Tell me if this scenario sounds familiar: you spend some time making something (a drawing, a story chapter, a poem) and you feel pretty good about it. But then you see someone else’s work and you suddenly realize that your work just isn’t good enough. It doesn’t compete. A feeling of inadequacy washes over you, and you’re not sure you know why you got into this craft anyway.
(Sorry if that stressed you out.)
We all know we’re not supposed to compare our work with the work of more experienced artists. That’s pretty much just asking to demotivate yourself, so y u do that. We do it anyway, of course. But do you know what the worst part of it is? We’re dismissing all of the progress we’ve made. We look at the finished result, and we forget about the hours and effort that went into it, all because it’s not “enough.”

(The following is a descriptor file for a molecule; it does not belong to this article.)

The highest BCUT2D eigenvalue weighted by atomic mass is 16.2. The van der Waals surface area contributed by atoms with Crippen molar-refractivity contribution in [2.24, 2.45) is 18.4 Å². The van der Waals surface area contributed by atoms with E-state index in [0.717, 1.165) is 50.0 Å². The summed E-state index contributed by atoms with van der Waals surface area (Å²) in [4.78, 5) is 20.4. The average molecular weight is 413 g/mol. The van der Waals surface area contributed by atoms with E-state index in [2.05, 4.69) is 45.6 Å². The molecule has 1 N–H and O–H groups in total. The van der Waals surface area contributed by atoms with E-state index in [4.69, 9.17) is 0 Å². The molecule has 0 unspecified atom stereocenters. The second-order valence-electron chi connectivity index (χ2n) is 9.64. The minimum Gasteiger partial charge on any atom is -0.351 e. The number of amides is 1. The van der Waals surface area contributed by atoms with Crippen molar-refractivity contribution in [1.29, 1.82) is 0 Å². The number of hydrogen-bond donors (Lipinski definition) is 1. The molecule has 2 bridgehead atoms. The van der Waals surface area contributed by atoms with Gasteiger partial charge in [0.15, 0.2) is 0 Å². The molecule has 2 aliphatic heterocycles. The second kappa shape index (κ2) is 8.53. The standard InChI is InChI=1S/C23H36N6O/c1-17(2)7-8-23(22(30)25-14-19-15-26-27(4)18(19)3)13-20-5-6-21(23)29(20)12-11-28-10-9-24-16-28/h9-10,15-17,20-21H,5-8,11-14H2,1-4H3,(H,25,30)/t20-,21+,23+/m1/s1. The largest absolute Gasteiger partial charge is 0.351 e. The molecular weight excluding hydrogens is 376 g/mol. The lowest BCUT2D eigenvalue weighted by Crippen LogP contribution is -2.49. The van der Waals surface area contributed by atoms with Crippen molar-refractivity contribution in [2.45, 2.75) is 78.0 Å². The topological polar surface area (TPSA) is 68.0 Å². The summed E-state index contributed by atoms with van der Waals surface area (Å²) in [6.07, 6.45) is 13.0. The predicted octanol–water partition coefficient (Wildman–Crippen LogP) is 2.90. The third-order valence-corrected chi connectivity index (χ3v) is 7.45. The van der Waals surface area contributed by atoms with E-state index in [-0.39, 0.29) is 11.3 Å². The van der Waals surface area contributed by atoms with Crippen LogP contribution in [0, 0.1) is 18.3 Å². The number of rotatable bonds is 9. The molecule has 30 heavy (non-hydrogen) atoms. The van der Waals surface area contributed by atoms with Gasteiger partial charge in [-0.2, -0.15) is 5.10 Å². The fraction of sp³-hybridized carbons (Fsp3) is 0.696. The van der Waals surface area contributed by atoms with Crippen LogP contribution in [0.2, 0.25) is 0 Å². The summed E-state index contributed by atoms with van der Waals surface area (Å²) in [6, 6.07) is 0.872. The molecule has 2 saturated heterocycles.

You aren’t in the same place you started, and that’s a big deal! Just embarking on the journey is a big step, and continuing to take steps at all is always a very good thing. You may not always feel inspired, but the important thing is that you make an effort to pursue your mission. Maybe you see someone else who has seemingly arrived at a destination you like… that’s okay! You’ll get there eventually!
Just because you have far to go, doesn’t mean you haven’t come far.
Maybe someone else’s work serves as a painful reminder that we have a long, difficult road ahead, and we let that fact overwhelm us. But never, ever forget that you’ve already come a long ways. If you’ve already put pencil to paper, you’ve already made the leap that thousands are afraid to take. If you’ve revised a crappy draft, you’ve already invested the effort that others lazily skip. Maybe the results aren’t perfect, but if you HAVE results then you’re on the right track.
Sure, someone else might have a piece of work that looks better than yours. But it isn’t yours and therefore it doesn’t actually matter to your goals. Give yourself some credit for time put in… and then put some more time in.
Author’s Note: This blog post works best if followed by “Eye of the Tiger” or a similarly motivating fight song.